U.S. Debates Debt Rescheduling

Montreal, Canada

The United States is actually deliberating on whether it might make sense to reschedule its mountain of debt obligations. The comment below was quoted from Paul Ryan, a fiscal conservative trying to slice government spending:

Holders of US government debt would be willing to miss payments “for a day or two or three or four” if it put the US in a stronger position to pay them later on, Rep. Paul Ryan told CNBC Tuesday.

This marks the first time I’ve publicly read an announcement from a government official about debt rescheduling. It’s not something you’d expect to hear – maybe from Senator Ron Paul, but not anyone else. Isn’t this the sort of talk we’d normally hear from countries like Argentina?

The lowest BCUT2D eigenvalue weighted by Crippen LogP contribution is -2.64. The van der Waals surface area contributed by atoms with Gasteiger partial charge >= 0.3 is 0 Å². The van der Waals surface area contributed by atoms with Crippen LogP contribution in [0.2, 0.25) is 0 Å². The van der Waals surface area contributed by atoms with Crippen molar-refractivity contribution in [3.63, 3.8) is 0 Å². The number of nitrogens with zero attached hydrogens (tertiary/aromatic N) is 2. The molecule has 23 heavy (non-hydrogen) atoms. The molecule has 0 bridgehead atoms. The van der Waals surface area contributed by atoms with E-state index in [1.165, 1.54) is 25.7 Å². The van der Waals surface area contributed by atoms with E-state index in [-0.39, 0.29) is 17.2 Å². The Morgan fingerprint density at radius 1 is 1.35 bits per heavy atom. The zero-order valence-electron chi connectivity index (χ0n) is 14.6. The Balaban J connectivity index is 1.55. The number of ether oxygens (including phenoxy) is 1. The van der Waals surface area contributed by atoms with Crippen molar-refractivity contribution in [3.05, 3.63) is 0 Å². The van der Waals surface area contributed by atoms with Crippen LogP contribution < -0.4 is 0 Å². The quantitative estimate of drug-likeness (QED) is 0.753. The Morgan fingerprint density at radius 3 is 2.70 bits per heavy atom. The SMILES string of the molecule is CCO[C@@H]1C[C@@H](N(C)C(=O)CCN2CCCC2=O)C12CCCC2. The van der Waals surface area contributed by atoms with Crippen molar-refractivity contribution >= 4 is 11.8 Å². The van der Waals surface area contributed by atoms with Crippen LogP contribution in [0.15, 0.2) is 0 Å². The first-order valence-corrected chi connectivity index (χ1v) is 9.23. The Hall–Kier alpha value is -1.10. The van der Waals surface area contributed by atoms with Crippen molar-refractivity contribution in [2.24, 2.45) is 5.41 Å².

PIMCO’s Bill Gross also believes the United States, at some point, will have to reschedule its enormous debt repayments; the country faces of deluge of bills courtesy of Medicare and Social Security, in addition to the $14 trillion dollar national deficit. It’s obvious most of this won’t be repaid.

The debate about whether to reschedule debt or inflate it away vis-à-vis printing currency (Weimar Germany) is growing.

The United States will have to find another major buyer for U.S. Treasury bonds once the Fed exits the market later in June; that leaves a gaping hole to fill and inevitably, according to PIMCO, will force interest rates higher at the long end of the curve as the U.S. is forced to pay higher lending rates to attract borrowers.

Bill Gross and Jim Rogers don’t like Treasury bonds, especially longer dated paper. The odds they’re right about the primary trend turning are pretty good considering their impressive track records. Talk of debt rescheduling is a serious turning point in Treasury’s history and possibly, marks the beginning of the end for bondholders.

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